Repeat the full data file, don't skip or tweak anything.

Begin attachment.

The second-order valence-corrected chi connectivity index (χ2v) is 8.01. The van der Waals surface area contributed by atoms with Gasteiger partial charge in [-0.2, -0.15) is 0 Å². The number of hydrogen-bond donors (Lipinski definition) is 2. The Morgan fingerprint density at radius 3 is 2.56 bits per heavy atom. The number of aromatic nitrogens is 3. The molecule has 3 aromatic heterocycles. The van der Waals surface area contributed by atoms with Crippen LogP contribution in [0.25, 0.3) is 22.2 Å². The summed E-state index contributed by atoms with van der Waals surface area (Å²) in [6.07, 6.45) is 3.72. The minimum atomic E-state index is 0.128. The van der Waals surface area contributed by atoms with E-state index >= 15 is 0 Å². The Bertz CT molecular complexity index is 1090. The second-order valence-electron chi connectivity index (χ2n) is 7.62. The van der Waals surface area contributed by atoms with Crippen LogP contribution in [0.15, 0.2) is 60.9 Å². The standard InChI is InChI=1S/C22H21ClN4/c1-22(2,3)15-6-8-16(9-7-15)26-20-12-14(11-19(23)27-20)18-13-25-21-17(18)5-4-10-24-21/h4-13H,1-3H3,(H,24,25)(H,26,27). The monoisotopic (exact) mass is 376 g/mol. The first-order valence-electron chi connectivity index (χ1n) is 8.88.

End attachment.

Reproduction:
The second-order valence-corrected chi connectivity index (χ2v) is 8.01. The van der Waals surface area contributed by atoms with Gasteiger partial charge in [-0.2, -0.15) is 0 Å². The number of hydrogen-bond donors (Lipinski definition) is 2. The Morgan fingerprint density at radius 3 is 2.56 bits per heavy atom. The number of aromatic nitrogens is 3. The molecule has 3 aromatic heterocycles. The van der Waals surface area contributed by atoms with Crippen LogP contribution in [0.25, 0.3) is 22.2 Å². The summed E-state index contributed by atoms with van der Waals surface area (Å²) in [6.07, 6.45) is 3.72. The minimum atomic E-state index is 0.128. The van der Waals surface area contributed by atoms with E-state index >= 15 is 0 Å². The Bertz CT molecular complexity index is 1090. The second-order valence-electron chi connectivity index (χ2n) is 7.62. The van der Waals surface area contributed by atoms with Crippen LogP contribution in [0.15, 0.2) is 60.9 Å². The standard InChI is InChI=1S/C22H21ClN4/c1-22(2,3)15-6-8-16(9-7-15)26-20-12-14(11-19(23)27-20)18-13-25-21-17(18)5-4-10-24-21/h4-13H,1-3H3,(H,24,25)(H,26,27). The monoisotopic (exact) mass is 376 g/mol. The first-order valence-electron chi connectivity index (χ1n) is 8.88.